I've pulled the old carpet in the main part of the basement and the underlay in some corners has stuck to the floor. Is this a result of water weeping up through the concrete? When I put down new carpet is there a special underlay that I need to put down to prevent this from happening again?
There is also a section of the basement that was originally part of the garage that the previous owners framed in and used it as a living space. I know that in the remaining part of the garage that if I place anything on the ground that after a few days I lift it and the concrete is wet. I have to say that this portion is not heated however the section of the garage that was framed in is heated. I want to install heated tile floors in what will be the laundry room and carpet in the other room within this reclaimed portion of the garage. Can I install these items (presently there is linoleum and carpet and if so is there anything I need to put down on the floor before laying the heated tile and carpet. I'm concerned that the moisture issue in the garage section will also be going on in the living section of the converted portion of the garage.
First off - concrete, although it seems solid enough, is a sponge and will wick water or moisture from the ground. Ask your carpet supplier about underpads and make sure to tell him that it is for a basement. There is a foil-backed underpad that should keep the moisture out of your carpet.
As for the damp spot on the floor below the box, have you ever spilled on a carpet and used pressure on a paper towel to 'draw' the water out of the carpet? This is essentially what is happening with the box on the floor. The cardboard is drawing the moisture out of the concrete and because it can't readily evaporate with the box on top, it's showing as a damp spot. What that tells me is that your concrete slab is sitting in a little bit of water. This is generally not a problem unless you plan on finishing and using your basement (which it sounds like you are). If you have a sump pump, you might want to check on the level of water in the pit and perhaps adjust the float switch on the pump. If you don't have a sump pump, then you *may* want to consider something more invasive like investigating the drainage system (weeping tile/Big O - what ever you want to call it). The entire perimeter of the basement does not have to be excavated to investigate - a test area can be dug particularely in the area that is causing you problems. It isn't cheap though, so you should get several quotes.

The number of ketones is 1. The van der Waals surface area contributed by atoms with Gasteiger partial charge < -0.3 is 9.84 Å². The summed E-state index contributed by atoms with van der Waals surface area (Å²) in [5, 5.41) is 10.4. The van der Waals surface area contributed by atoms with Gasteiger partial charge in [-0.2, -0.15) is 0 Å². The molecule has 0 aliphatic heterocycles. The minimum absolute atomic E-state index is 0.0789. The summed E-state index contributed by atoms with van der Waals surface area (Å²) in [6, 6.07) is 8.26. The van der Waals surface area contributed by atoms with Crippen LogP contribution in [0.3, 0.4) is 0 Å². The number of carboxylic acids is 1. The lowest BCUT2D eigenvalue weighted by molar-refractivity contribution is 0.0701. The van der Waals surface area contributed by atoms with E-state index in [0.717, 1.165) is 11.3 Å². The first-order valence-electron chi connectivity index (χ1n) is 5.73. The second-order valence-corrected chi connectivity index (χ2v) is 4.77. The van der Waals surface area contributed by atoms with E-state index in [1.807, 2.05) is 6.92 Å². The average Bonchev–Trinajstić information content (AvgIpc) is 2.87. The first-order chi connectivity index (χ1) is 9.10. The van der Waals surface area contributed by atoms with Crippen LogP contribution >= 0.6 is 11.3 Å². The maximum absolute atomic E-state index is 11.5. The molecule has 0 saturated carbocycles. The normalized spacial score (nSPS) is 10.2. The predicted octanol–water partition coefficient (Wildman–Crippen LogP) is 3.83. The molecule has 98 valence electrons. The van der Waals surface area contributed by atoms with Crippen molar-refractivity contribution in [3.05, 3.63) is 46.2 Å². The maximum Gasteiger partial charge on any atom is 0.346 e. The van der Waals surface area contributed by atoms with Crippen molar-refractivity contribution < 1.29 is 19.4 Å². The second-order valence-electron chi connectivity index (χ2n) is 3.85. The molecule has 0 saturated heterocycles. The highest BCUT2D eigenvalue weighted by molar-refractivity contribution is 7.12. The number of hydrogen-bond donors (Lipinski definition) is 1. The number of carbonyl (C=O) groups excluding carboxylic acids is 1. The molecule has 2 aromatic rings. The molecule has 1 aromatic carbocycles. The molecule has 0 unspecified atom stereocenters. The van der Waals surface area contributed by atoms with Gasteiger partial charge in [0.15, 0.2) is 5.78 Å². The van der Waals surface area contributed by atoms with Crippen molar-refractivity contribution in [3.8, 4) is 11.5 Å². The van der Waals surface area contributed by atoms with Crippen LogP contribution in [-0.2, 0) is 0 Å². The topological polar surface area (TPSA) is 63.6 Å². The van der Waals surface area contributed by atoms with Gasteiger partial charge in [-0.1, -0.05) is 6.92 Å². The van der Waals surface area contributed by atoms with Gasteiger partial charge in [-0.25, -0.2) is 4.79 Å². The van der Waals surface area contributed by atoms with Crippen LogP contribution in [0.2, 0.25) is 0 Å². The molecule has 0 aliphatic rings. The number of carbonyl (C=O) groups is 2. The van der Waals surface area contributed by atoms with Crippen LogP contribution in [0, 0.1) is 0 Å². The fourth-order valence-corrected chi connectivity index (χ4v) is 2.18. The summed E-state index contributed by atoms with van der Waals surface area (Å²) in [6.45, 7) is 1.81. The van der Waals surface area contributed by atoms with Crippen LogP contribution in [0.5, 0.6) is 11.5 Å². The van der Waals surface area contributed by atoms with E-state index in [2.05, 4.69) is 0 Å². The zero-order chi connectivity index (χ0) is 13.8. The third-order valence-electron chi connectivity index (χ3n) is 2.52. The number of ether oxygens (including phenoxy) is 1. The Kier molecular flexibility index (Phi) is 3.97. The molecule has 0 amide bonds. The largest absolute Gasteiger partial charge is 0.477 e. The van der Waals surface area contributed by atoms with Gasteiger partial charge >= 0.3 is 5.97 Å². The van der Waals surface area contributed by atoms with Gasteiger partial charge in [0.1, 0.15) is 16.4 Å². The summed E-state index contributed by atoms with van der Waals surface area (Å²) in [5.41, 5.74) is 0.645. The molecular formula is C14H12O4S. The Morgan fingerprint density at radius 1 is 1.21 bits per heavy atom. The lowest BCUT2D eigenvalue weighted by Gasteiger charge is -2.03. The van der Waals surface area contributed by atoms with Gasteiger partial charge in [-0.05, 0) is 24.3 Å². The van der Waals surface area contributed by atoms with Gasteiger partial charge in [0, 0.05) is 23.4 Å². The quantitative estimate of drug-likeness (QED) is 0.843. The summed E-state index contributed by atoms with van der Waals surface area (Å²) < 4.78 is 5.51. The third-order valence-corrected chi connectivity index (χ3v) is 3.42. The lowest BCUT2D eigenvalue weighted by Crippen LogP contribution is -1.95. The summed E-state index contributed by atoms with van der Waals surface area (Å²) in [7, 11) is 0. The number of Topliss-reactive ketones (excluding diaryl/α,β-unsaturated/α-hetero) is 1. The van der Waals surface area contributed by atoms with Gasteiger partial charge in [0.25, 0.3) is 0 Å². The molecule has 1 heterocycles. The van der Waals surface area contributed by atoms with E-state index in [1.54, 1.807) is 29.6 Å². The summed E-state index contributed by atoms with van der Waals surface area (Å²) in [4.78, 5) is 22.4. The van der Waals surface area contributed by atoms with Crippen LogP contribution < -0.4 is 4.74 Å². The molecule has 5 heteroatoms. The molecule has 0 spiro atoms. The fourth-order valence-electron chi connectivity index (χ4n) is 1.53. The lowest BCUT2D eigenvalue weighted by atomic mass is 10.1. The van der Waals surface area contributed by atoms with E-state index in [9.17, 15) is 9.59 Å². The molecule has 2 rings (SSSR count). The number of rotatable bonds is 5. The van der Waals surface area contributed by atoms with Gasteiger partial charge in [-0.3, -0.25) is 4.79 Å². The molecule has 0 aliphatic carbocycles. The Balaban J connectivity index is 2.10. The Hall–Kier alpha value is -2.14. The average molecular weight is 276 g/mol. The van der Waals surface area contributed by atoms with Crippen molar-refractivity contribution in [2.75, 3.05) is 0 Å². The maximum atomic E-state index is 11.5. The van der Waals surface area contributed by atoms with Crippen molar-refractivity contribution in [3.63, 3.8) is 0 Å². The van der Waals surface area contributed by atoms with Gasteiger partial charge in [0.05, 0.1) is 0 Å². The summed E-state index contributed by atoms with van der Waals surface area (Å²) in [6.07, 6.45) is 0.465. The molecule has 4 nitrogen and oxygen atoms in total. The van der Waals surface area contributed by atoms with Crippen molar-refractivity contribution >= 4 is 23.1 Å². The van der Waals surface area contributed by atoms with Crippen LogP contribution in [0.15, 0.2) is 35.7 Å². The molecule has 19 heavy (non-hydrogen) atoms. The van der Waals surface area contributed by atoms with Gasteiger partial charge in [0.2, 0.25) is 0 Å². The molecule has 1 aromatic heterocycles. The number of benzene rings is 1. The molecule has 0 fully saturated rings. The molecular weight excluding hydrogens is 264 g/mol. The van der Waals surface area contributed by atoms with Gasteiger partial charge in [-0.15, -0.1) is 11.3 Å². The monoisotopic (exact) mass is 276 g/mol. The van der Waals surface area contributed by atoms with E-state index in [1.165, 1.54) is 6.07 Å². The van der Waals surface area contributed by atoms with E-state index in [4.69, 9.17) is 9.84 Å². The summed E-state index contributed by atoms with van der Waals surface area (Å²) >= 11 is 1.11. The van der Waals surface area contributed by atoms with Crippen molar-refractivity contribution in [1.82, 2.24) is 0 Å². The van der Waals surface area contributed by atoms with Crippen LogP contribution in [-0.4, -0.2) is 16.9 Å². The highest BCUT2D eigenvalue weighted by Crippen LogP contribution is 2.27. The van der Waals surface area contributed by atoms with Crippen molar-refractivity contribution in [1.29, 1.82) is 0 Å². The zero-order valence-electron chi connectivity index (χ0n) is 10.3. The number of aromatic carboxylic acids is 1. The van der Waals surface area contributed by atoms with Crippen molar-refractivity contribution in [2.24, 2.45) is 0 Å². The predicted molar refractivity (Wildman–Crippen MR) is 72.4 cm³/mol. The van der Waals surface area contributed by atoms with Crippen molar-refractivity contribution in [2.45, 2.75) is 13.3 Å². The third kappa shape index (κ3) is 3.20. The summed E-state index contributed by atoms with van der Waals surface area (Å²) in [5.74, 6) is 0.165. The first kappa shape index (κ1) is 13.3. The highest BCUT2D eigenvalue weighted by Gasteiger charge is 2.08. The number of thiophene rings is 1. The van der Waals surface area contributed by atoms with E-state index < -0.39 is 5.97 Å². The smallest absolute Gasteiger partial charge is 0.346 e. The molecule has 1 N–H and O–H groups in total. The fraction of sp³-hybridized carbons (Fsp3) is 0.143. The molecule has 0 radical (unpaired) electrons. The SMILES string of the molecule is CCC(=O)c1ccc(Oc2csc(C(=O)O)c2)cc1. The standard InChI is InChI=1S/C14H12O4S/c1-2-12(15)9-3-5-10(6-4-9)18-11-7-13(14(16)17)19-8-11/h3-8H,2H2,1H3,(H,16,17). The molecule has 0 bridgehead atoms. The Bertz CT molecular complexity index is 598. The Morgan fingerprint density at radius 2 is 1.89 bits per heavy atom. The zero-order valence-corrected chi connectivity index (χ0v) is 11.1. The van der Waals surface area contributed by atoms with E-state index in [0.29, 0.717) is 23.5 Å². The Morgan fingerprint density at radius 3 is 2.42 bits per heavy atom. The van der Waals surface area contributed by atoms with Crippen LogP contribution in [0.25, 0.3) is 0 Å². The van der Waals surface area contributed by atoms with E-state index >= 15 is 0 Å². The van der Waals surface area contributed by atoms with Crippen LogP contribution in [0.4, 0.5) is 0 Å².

If you want to ease the dampness problem, a polyethalene vapour barrier over the floor before you finish the area will help - but I stress, if you have a water problem, this is not a fix. It is a bandaid. The bandaid may be fine depending on the severity of the problem and how often it occurs (seasonal). The point is, if you have a damp basement floor all the time, putting poly over it doesn't fix anything and can encourage mould growth.
Hope that helps!
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